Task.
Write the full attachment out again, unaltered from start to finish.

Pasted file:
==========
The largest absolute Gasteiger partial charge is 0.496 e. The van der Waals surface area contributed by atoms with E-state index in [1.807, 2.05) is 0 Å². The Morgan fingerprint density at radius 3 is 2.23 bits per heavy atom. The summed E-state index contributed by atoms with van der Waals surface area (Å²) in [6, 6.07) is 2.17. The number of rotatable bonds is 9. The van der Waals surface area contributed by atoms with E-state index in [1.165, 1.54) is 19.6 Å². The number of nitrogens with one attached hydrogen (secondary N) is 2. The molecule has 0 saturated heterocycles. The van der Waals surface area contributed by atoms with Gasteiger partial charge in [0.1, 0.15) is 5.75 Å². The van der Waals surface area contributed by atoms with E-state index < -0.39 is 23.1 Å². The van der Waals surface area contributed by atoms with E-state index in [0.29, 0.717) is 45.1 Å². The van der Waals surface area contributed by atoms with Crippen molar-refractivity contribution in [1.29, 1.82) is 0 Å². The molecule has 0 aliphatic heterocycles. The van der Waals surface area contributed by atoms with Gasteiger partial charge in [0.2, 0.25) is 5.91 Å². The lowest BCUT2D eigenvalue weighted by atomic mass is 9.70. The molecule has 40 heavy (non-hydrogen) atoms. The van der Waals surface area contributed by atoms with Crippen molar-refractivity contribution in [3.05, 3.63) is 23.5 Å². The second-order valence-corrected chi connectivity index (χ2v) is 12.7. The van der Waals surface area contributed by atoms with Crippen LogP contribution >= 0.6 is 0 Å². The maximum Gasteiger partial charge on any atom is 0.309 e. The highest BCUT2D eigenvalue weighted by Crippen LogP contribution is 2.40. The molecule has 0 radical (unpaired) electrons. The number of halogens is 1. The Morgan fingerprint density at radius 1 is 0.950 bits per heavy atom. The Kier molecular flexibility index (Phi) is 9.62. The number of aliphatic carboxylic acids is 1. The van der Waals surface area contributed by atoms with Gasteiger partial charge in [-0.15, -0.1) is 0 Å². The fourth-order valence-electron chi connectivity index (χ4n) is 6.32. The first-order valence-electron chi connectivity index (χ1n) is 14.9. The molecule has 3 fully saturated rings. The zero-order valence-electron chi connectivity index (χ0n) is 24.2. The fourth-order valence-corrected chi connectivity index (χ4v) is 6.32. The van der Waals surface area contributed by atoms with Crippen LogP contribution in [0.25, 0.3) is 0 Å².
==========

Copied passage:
The largest absolute Gasteiger partial charge is 0.496 e. The van der Waals surface area contributed by atoms with E-state index in [1.807, 2.05) is 0 Å². The Morgan fingerprint density at radius 3 is 2.23 bits per heavy atom. The summed E-state index contributed by atoms with van der Waals surface area (Å²) in [6, 6.07) is 2.17. The number of rotatable bonds is 9. The van der Waals surface area contributed by atoms with E-state index in [1.165, 1.54) is 19.6 Å². The number of nitrogens with one attached hydrogen (secondary N) is 2. The molecule has 0 saturated heterocycles. The van der Waals surface area contributed by atoms with Gasteiger partial charge in [0.1, 0.15) is 5.75 Å². The van der Waals surface area contributed by atoms with E-state index < -0.39 is 23.1 Å². The van der Waals surface area contributed by atoms with E-state index in [0.29, 0.717) is 45.1 Å². The van der Waals surface area contributed by atoms with Crippen molar-refractivity contribution in [1.29, 1.82) is 0 Å². The molecule has 0 aliphatic heterocycles. The van der Waals surface area contributed by atoms with Gasteiger partial charge in [0.2, 0.25) is 5.91 Å². The lowest BCUT2D eigenvalue weighted by atomic mass is 9.70. The molecule has 40 heavy (non-hydrogen) atoms. The van der Waals surface area contributed by atoms with Crippen molar-refractivity contribution in [3.05, 3.63) is 23.5 Å². The second-order valence-corrected chi connectivity index (χ2v) is 12.7. The van der Waals surface area contributed by atoms with Crippen LogP contribution >= 0.6 is 0 Å². The maximum Gasteiger partial charge on any atom is 0.309 e. The highest BCUT2D eigenvalue weighted by Crippen LogP contribution is 2.40. The molecule has 0 radical (unpaired) electrons. The number of halogens is 1. The Morgan fingerprint density at radius 1 is 0.950 bits per heavy atom. The Kier molecular flexibility index (Phi) is 9.62. The number of aliphatic carboxylic acids is 1. The van der Waals surface area contributed by atoms with Gasteiger partial charge in [-0.15, -0.1) is 0 Å². The fourth-order valence-electron chi connectivity index (χ4n) is 6.32. The first-order valence-electron chi connectivity index (χ1n) is 14.9. The molecule has 3 fully saturated rings. The zero-order valence-electron chi connectivity index (χ0n) is 24.2. The fourth-order valence-corrected chi connectivity index (χ4v) is 6.32. The van der Waals surface area contributed by atoms with Crippen LogP contribution in [0.25, 0.3) is 0 Å².